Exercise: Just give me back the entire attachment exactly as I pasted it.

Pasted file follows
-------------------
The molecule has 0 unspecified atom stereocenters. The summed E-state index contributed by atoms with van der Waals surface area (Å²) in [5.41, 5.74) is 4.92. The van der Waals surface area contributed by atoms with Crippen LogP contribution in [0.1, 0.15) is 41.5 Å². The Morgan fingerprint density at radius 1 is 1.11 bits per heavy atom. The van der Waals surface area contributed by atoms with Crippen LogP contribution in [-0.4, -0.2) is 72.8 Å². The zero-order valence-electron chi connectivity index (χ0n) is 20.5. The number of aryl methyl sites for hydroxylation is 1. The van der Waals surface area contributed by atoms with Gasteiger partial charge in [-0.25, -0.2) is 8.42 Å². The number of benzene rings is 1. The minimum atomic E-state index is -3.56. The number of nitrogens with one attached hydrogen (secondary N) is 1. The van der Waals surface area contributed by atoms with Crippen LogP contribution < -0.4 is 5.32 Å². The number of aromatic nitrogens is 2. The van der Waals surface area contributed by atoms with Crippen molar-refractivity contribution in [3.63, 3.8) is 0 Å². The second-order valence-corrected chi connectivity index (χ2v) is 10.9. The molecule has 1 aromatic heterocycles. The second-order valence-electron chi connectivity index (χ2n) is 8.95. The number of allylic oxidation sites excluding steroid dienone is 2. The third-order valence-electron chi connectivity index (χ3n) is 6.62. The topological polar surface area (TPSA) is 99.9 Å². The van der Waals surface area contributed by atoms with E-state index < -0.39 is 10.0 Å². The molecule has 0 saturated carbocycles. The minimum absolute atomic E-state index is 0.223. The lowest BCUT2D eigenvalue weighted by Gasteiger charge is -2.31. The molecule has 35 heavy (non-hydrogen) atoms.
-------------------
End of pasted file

The molecule has 0 unspecified atom stereocenters. The summed E-state index contributed by atoms with van der Waals surface area (Å²) in [5.41, 5.74) is 4.92. The van der Waals surface area contributed by atoms with Crippen LogP contribution in [0.1, 0.15) is 41.5 Å². The Morgan fingerprint density at radius 1 is 1.11 bits per heavy atom. The van der Waals surface area contributed by atoms with Crippen LogP contribution in [-0.4, -0.2) is 72.8 Å². The zero-order valence-electron chi connectivity index (χ0n) is 20.5. The number of aryl methyl sites for hydroxylation is 1. The van der Waals surface area contributed by atoms with Gasteiger partial charge in [-0.25, -0.2) is 8.42 Å². The number of benzene rings is 1. The minimum atomic E-state index is -3.56. The number of nitrogens with one attached hydrogen (secondary N) is 1. The van der Waals surface area contributed by atoms with Crippen LogP contribution < -0.4 is 5.32 Å². The number of aromatic nitrogens is 2. The van der Waals surface area contributed by atoms with Crippen molar-refractivity contribution in [3.63, 3.8) is 0 Å². The second-order valence-corrected chi connectivity index (χ2v) is 10.9. The molecule has 1 aromatic heterocycles. The second-order valence-electron chi connectivity index (χ2n) is 8.95. The number of allylic oxidation sites excluding steroid dienone is 2. The third-order valence-electron chi connectivity index (χ3n) is 6.62. The topological polar surface area (TPSA) is 99.9 Å². The van der Waals surface area contributed by atoms with E-state index < -0.39 is 10.0 Å². The molecule has 0 saturated carbocycles. The minimum absolute atomic E-state index is 0.223. The lowest BCUT2D eigenvalue weighted by Gasteiger charge is -2.31. The molecule has 35 heavy (non-hydrogen) atoms.